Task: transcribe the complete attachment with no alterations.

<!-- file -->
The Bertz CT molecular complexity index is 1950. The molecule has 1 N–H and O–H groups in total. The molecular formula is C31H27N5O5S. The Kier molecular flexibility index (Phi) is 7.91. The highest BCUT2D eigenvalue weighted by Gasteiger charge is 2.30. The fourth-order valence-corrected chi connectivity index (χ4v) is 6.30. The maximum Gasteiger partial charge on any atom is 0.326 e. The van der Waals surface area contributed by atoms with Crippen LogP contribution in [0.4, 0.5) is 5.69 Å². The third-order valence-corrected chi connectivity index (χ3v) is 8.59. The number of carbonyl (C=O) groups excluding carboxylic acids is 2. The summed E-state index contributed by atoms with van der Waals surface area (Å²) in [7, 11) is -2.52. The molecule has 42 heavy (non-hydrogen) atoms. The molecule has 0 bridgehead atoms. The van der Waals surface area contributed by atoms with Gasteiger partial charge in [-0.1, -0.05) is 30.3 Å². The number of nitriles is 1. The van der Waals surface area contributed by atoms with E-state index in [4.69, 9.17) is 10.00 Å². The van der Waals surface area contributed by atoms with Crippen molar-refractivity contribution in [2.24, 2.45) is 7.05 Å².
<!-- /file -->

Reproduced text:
The Bertz CT molecular complexity index is 1950. The molecule has 1 N–H and O–H groups in total. The molecular formula is C31H27N5O5S. The Kier molecular flexibility index (Phi) is 7.91. The highest BCUT2D eigenvalue weighted by Gasteiger charge is 2.30. The fourth-order valence-corrected chi connectivity index (χ4v) is 6.30. The maximum Gasteiger partial charge on any atom is 0.326 e. The van der Waals surface area contributed by atoms with Crippen LogP contribution in [0.4, 0.5) is 5.69 Å². The third-order valence-corrected chi connectivity index (χ3v) is 8.59. The number of carbonyl (C=O) groups excluding carboxylic acids is 2. The summed E-state index contributed by atoms with van der Waals surface area (Å²) in [7, 11) is -2.52. The molecule has 42 heavy (non-hydrogen) atoms. The molecule has 0 bridgehead atoms. The van der Waals surface area contributed by atoms with Gasteiger partial charge in [-0.1, -0.05) is 30.3 Å². The number of nitriles is 1. The van der Waals surface area contributed by atoms with E-state index in [4.69, 9.17) is 10.00 Å². The van der Waals surface area contributed by atoms with Crippen molar-refractivity contribution in [2.24, 2.45) is 7.05 Å².